Personal Growth Through Crisis

New opportunities for growth almost always follow a crisis. When this occurs to me, it’s usually in context of world events and quotes from famous people.

If you google “never waste a good crisis” you’ll find quotes by everyone from Abraham Lincoln and Winston Churchill, to Rahm Emanuel and Hillary Clinton.

But, we probably learn less from public events than we do from personal crises, which are usually more immediate and meaningful to us.

As an HR practitioner, you likely deal with small scale crises on a daily basis, and it’s your ability to learn from each of them that prepares you for larger scale events.

Being mindful of new opportunities for growth within each event can empower and transform you personally and professionally. Here’s a recent personal experience that illustrates what I mean.

A Small Personal Crisis

A few weekends ago most of my family went out of town and left my college-age son and me to a quiet house and a long Saturday on our own.

As I helped my wife pack her car I noticed our dogs were out of water, so I stopped to fill their bowl in our utility room, which is where they spend most of their time.

As their bowl filled with water, I walked to the kitchen to start some coffee. My phone rang, and during the conversation I went to my office to look something up on my computer.

Sometime later I heard my son yell from the utility room on the other end of the house. I hurried only to find the dog’s water bowl had covered the sink drain, and the sink had overflowed.

Doors were wide open and the dogs were outside trying desperately to get back in. My son was standing in water and moving the larger, movable things out of the room. Adjoining closets were flooded as were all the cabinets and the stuff they contained. It was a big mess.

We spent the next couple of hours brooming water out the back door and soaking it up with towels, setting up fans to dry baseboards, emptying storage closets and cabinets and drying out or throwing away large and small items.

My relaxing Saturday was ruined by my embarrassing and potentially costly mistake. It was humiliating and irritating. My expectations of a great day were crushed, and I was the only one to blame.

Perspective and Transformation

After we got everything under control, my son left to run some errands. As I sat back down in my office, I started thinking about how proactive and helpful he had been.

As he took action I was reminded he’s now a grown man, making adult decisions and moving faster than me. Like most young adults, he’s busy and I don’t see him as often as I would like. So, even under frustrating circumstances, we enjoyed working on a project together.

Also, now that his Mom makes him do his own laundry, he was proud to give me tips on using the washer and dryer so I could wash, dry and fold ALL of the towels in the house. all. day. long.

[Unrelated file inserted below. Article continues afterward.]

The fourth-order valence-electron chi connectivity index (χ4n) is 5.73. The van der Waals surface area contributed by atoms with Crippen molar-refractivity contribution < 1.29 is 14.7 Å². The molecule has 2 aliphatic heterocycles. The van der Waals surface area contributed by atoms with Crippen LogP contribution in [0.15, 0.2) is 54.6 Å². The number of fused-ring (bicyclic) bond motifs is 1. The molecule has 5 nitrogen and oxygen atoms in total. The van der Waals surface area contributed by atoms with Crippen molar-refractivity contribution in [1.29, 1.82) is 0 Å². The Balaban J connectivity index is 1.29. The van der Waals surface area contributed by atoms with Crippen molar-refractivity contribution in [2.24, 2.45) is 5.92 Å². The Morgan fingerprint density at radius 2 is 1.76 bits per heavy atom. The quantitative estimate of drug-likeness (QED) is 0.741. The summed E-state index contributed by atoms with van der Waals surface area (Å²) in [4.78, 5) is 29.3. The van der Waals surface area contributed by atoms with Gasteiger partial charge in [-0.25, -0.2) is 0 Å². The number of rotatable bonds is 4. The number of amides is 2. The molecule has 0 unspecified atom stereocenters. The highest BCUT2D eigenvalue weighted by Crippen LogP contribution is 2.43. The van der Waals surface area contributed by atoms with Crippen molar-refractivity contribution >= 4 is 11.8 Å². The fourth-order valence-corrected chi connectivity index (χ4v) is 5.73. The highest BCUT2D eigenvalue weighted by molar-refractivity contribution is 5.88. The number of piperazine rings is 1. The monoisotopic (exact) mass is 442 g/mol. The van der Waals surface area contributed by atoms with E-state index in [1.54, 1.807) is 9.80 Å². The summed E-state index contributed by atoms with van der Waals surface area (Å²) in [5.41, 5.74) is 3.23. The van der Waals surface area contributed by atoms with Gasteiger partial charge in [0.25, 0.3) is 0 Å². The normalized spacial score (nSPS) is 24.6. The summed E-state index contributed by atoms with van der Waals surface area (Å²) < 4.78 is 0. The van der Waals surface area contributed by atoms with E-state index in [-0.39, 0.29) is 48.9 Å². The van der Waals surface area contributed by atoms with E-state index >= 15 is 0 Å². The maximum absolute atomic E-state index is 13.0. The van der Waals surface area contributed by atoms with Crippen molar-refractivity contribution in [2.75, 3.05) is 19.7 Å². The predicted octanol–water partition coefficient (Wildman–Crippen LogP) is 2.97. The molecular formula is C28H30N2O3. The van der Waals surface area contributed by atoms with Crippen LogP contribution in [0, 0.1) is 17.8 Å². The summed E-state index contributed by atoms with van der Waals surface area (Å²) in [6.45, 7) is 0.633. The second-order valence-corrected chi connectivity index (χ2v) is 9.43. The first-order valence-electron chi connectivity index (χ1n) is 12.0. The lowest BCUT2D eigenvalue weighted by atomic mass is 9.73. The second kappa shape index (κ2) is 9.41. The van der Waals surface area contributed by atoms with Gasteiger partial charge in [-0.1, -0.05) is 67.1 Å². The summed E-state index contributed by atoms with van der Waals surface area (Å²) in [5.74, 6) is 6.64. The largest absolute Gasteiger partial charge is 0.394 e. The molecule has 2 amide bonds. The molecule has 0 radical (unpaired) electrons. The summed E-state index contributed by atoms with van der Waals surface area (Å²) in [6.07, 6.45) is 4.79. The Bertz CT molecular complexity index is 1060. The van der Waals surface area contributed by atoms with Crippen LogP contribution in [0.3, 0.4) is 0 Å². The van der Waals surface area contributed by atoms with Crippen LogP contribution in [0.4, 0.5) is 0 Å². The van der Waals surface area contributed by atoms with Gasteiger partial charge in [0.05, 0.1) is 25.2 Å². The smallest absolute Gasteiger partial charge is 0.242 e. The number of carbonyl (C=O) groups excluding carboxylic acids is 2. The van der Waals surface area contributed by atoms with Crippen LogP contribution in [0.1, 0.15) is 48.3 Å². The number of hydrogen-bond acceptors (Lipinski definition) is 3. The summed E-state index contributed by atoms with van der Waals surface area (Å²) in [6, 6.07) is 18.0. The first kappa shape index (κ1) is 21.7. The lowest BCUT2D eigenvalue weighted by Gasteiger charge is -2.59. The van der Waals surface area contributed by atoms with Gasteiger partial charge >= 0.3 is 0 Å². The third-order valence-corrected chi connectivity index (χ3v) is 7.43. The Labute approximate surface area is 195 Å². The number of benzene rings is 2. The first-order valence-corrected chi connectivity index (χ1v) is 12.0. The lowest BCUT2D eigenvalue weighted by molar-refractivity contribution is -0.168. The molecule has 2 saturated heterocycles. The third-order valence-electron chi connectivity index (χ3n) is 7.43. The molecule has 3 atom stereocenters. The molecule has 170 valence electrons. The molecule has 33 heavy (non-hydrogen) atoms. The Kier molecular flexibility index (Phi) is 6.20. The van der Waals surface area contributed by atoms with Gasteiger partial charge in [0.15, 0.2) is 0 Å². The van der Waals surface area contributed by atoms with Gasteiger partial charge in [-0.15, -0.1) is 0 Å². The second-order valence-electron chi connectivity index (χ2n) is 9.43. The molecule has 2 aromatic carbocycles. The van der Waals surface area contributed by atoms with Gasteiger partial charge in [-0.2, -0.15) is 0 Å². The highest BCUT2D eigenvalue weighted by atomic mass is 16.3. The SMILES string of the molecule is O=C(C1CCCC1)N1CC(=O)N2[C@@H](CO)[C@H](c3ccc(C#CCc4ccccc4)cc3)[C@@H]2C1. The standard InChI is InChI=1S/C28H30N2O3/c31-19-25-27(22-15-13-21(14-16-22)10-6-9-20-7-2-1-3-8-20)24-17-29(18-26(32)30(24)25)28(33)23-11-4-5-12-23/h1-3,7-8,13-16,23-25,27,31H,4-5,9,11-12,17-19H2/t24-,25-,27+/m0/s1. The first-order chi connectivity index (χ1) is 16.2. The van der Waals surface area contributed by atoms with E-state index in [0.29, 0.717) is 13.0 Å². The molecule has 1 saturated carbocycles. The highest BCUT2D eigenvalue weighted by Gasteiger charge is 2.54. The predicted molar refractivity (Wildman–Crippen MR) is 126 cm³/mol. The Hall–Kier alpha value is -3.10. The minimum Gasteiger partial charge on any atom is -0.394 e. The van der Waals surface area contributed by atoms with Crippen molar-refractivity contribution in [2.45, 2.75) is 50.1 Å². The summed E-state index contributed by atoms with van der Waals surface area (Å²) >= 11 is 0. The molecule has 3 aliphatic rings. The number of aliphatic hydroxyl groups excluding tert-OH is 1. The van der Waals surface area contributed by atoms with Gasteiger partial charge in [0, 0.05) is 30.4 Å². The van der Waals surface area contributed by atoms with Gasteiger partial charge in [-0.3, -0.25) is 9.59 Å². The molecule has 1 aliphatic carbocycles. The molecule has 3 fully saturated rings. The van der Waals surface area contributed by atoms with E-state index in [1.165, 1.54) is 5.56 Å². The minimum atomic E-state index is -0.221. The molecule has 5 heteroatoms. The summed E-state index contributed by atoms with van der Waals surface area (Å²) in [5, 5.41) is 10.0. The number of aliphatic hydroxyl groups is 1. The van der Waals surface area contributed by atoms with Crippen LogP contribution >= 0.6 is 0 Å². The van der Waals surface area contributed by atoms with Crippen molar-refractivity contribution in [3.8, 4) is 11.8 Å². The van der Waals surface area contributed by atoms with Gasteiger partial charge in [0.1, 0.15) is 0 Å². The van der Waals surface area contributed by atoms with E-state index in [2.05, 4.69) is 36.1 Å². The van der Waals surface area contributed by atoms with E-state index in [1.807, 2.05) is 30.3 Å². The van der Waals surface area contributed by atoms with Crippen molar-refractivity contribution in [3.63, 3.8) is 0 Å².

Since I recently had the unfortunate job of cleaning out my parents’ home, I’ve been thinking a lot about de-cluttering my own house. On that Saturday I stopped thinking about that project and began doing it, starting with the utility room and its adjoining closets.

My small scale, self-induced crisis forced me to learn how to do some things I can now use to be more helpful to my wife. It enabled me to spend great time with my son. And, it forced me to do a project I have been putting off too long.

But, perhaps most importantly, the events of that day reminded me I’m capable of doing more than I think I can do. And, the experience has caused me to look more deeply into the small scale crises we all experience with our daily work to seek out the positive learning opportunities contained in each one.

How Crisis Can Generate Growth

After the dust has settled the next time you find yourself in the midst of a job crisis, take some time to reflect on what the situation needed of you. You may discover a fresh angle or use for an existing talent, or you may even have unknowingly learned the first steps of a new skill.

Additionally, consider the people you worked with and their responses to the incident. Consider your responses to one another, whether they were favorable or negative, and consider how you might have handled the situation better. When you’ve been in the trenches with someone, you discover what they’re made of.

The most essential thing to do is reflect to see whether you’ve discovered anything new about your capabilities and how your ability to serve others may have increased as a result.

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Scott Kinnaird

Scott Kinnaird is Director of Sales for Mercury Network. He has been a technical recruiter, staffing company founder, and recruiting division president for a publicly traded IT consulting firm. He loves to write and talk about applying uncommon corporate empathy to key segments of the talent lifecycle to increase employee engagement and corporate profits. Connect with Scott.


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